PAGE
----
Of the top 10 causes of death in America, Alzheimer's disease is the only one that can't be prevented, cured or slowed.
At least that's what mainstream doctors in the West will tell you…
But try telling that to the people of Bali.
The galangal root is similar to ginger, but it has a bit more bite. Some people describe it as "piney" or "woodsy."
You see, Alzheimer's disease (AD) is extremely rare in Bali. And the majority of people living on Bali who DO have Alzheimer's are expats from the West.
Part of the reason why the Balinese don't get AD may lie in one incredible plant that they've been using to treat a wide variety of medical conditions for generations.
It's called galangal. The root of the galangal plant has been used in Southeast Asia cooking and traditional medicine for thousands of years.
What is galangal root used for?
And studies show it's a powerful brain booster.
Indian scientists caused Alzheimer's-type amnesia in mice. Treating mice with an extract from greater galangal (called galangin) greatly reduced the effect. The treated mice had lower levels of free radicals. And they showed better performance in remembering their way through a maze.1 In other words, galangal boosted their brain power and memory.
Part of the reason galangal may help stop AD is because studies show galangin is a potent acetylcholinesterase (AChEl) inhibitor.2
What is acetylcholinesterase (AChEl) inhibitor?
AChEl is an enzyme that breaks down a chemical called acetylcholine in your body. This chemical helps send messages between nerve cells.
But people with Alzheimer's have lower levels of acetylcholine in their brains. They also have fewer nerve cells that use acetylcholine. Low levels of acetylcholine and a loss of these nerve cells are linked to more severe symptoms.
So in other words, galangal helps stop the breakdown of this important chemical.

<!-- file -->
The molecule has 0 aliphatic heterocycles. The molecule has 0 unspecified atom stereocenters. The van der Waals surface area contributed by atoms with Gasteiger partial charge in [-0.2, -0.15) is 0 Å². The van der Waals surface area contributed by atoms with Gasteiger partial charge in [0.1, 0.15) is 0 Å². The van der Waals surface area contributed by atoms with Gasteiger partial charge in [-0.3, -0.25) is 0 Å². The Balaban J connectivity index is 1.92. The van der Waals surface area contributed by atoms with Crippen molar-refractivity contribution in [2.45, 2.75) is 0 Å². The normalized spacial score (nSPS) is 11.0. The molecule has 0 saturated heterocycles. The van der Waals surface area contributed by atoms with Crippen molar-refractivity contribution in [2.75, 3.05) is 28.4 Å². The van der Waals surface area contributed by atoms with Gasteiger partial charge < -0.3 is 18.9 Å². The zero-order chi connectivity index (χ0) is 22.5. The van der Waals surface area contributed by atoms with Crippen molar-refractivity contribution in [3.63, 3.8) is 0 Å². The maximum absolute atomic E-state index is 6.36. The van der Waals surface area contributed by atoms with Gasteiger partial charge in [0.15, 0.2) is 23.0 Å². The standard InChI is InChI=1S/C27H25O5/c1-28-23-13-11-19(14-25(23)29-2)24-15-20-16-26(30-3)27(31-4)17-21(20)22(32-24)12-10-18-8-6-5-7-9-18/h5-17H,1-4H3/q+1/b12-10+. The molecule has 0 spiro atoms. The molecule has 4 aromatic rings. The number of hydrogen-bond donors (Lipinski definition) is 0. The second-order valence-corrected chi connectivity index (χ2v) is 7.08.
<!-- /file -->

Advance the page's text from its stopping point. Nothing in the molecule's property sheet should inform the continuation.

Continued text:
Benefits of Galangal Root
But galangal may help in other ways, too. Studies have shown that it helps increase blood flow to the brain.3 That helps prevent the onset of dementia and other brain disorders.
My friends in Bali also use galangal as a digestive aid. They say it helps treat:
- Stomach ache
- Motion and morning sickness
- Chronic gastritis
But that's not all. Galangal also has antibacterial and antiviral qualities.4 That's why it's often used to boost the immune system, treat flu and colds, and reduce fever. And multiple studies show galangal contains several compounds that prevent and kill cancer cells.5
Spice up your health
The people in Bali use galangal as a spice in their meals. White galangal root is what gives Thai soups their distinctive flavor.
You can find fresh galangal at Asian markets and specialty stores, but I recommend the dried root. It keeps longer.
Cooking with galangal is easy. You can crush the dried root and use it as a spice, or cut up the dried root and add it to your soups. It also adds a distinctive flavor to fish dishes and helps cut down the "fishy" taste.
Or, if you're a tea drinker like me, you can also make a tea using dried roots infused in hot water. Just take one teaspoon of dried, ground galangal root and steep it in two cups of boiling water. Let it sit for at least 15 minutes.
Galangal is also available in capsule form, as a powder, and in tinctures mixed with ginger. If you choose to supplement, I recommend taking 100 mg twice a day.
Galangal truly is a remarkable root. I've been so impressed with its healing powers that not only did I devote an entire chapter to it in my book Healing Herbs of Paradise, I also added it to one of my new supplements.
To Your Good Health,
Al Sears, MD, CNS
1. Singh H et al. "Neurotransmitter Metabolic Enzymes and Antioxidant Status on Alzheimer's Disease induced Mice Treated with Alpinia galanga (L.) Willd." Phytother Res. 2011; (7): 1061-7.
2. Guo, Ava J.Y. "Galangin, a flavonol derived from Rhizoma Alpiniae Officinarum, inhibits acetylcholinesterase activity in vitro." Chemico-Biological Interactions. 187 (2010) 246–248.
3. Aggarwal B et al. "Identification of Novel Anti-Inflammatory Agents from Ayurvedic Medicine for Prevention of Chronic Diseases." Curr. Drug Targets. 2011 Oct 1;12(11): 1595-1653.
4. Middleton E, Kandaswami C. "The impact of plant flavonoids on mammalian biology: Implication for immunity, inflammation and cancer." In: Harborne J. "The flavonoids: Advances in Research since 1980." London, Chapman and Hall. 1993. Pp.6190652.
5. King's College London. Thai curry ingredient has anti-cancer properties. 03 Feb 2005.